Iconic tigress of Ranthambore, Machli, dies
Machli, the most photographed big cat at the reserve, died at 9.40 a.m. She had been refusing food and water for some time. She was under observation at Ama Ghati, in the fringe area of the reserve, and surrounded by a bevy of her admirers and forest officials when she died.
Her body has been taken to the Ama Ghati check-post for the post-mortem, after which it will be cremated. The cremation is to avoid the body parts from being harvested, Ranthambore Field Director Y K Sahu said.
Earlier this week after Machli, or T-16, was found in feeble condition near a resort in Ama Ghati fringes, officials cordoned off the area and kept her under observation. The area had a waterhole, and Machli lived there after she started losing her canines and prime area in 2008. For the last seven years, Machli was being fed bait to avoid death from starvation, perhaps a reason for her longevity.
“She lived an abnormally big life. Generally tigers in wilderness only reach 13 or 14 years, she almost touched 20,” Sunayan Sharma, a former forester and founder of Sariska Tiger Foundation, said. “She also gave birth to about five litters which is extraordinary; and the way she’d been hunting was distinct, showing her extraordinary agility and adaptability,” Sharma added.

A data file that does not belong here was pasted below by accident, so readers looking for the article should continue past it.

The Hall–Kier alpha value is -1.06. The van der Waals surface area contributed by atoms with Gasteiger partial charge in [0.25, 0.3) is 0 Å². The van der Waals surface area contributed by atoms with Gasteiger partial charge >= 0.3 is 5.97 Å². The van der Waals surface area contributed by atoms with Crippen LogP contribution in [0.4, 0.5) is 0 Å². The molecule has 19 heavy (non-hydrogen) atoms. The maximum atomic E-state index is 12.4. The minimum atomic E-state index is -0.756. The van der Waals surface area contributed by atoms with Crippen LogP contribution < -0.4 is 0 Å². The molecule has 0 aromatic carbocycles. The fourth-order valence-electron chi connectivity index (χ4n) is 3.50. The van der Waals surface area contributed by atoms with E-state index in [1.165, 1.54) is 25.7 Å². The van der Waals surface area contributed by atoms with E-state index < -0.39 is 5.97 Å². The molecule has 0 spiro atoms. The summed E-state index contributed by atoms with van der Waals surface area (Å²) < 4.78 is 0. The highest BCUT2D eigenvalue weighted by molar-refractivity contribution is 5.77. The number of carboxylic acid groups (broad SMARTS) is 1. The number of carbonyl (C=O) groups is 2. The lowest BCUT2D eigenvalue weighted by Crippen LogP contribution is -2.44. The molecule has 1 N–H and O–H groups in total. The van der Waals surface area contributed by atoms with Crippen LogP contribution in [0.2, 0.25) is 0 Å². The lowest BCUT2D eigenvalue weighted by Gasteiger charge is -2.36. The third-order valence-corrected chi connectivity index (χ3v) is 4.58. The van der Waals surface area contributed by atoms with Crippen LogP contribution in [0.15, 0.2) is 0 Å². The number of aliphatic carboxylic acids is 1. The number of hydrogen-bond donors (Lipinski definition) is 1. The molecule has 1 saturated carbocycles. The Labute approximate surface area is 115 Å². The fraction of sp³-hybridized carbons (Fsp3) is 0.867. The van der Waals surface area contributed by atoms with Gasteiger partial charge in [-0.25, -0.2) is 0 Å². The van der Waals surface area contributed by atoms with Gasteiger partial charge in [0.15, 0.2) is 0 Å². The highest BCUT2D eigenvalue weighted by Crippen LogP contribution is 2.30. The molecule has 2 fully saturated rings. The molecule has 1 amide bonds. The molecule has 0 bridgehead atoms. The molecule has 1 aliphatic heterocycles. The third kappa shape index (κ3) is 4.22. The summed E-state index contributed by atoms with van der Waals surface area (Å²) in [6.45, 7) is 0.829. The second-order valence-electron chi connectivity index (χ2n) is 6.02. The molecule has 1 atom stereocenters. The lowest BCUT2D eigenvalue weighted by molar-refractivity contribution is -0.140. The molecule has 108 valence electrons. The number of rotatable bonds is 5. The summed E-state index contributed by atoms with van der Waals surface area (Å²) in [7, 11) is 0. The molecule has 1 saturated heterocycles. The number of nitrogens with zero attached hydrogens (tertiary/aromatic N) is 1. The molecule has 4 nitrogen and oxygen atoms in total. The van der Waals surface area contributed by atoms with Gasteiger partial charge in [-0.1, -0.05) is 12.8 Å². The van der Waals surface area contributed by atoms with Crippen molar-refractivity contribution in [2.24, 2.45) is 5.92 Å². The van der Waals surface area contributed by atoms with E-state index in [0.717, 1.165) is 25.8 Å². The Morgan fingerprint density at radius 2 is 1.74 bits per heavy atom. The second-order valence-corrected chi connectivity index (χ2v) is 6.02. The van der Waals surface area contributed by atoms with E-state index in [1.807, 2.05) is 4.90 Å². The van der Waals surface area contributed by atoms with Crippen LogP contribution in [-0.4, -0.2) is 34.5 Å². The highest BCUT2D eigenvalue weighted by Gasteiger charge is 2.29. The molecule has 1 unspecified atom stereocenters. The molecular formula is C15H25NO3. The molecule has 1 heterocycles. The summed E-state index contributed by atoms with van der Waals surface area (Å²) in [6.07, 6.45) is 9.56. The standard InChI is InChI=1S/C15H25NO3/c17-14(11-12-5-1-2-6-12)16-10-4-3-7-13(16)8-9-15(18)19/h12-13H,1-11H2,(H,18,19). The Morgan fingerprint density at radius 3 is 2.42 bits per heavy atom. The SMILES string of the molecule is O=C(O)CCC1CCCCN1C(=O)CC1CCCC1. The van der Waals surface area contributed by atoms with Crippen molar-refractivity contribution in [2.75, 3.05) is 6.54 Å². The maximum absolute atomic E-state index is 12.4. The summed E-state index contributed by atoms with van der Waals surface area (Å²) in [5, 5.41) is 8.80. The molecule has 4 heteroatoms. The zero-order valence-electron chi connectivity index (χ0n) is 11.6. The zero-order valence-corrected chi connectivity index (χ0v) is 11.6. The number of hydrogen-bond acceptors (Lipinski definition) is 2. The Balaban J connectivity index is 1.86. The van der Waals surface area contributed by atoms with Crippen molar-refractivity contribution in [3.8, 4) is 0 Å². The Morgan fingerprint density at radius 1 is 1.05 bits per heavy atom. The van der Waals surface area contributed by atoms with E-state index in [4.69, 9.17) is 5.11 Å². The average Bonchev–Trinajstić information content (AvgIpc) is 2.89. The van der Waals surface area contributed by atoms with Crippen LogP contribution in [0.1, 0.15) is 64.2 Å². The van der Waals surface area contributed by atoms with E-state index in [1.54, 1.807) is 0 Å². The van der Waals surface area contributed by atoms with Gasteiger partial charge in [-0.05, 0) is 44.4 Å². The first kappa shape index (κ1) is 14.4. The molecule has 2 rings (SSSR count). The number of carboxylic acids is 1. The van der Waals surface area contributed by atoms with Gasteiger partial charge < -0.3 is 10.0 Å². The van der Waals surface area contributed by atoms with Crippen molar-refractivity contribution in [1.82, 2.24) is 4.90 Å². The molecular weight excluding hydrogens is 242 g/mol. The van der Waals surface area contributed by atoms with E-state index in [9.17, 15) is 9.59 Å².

Born in early 1997, and mother of over 12 cubs of which nine survived since 2000, the end of this extraordinary tigress was also distinct. “It’s very rare that one can witness a tiger die. They mostly go into seclusion. Due to her stature, she deserved our tending,” Sahu said. For many forest officials, Machli’s dying was an emotional moment.
Often seen hunting and playing around water bodies, which earned her the name Machli (fish) and titles like “Lady of lakes” or “Queen Mother”, experts said her life was a distinct case of “evolution” in the behaviour of tigers, especially those in Ranthambore.
“Tiger behaviour is evolving and it was best reflected in the case of Machli. She understood the importance of humans and never showed aggression. She was the most photographed tigress ever,” R.N. Mehrotra, former Field Director of Ranthambore who observed Machli for seven years from 2005 to 2012, said.
He said that though the tiger has been described as solitary and elusive nocturnal carnivore, Machli’s case showed a change in mindset of tigers and the way they perceived humans.
“The behaviour change in conditional to the situation,” he said, contrasting Machli’s case with ‘Ustad” or T-24, another famous tiger from Ranthambore, whose behaviour change made him more aggressive, supposedly due to extreme interventions by humans in his area. Ustad was lablled a maneater and sent to captivity last year. The Ranthambore Reserve reportedly earned millions of rupees a year from tourists flocking to see and photograph Machli.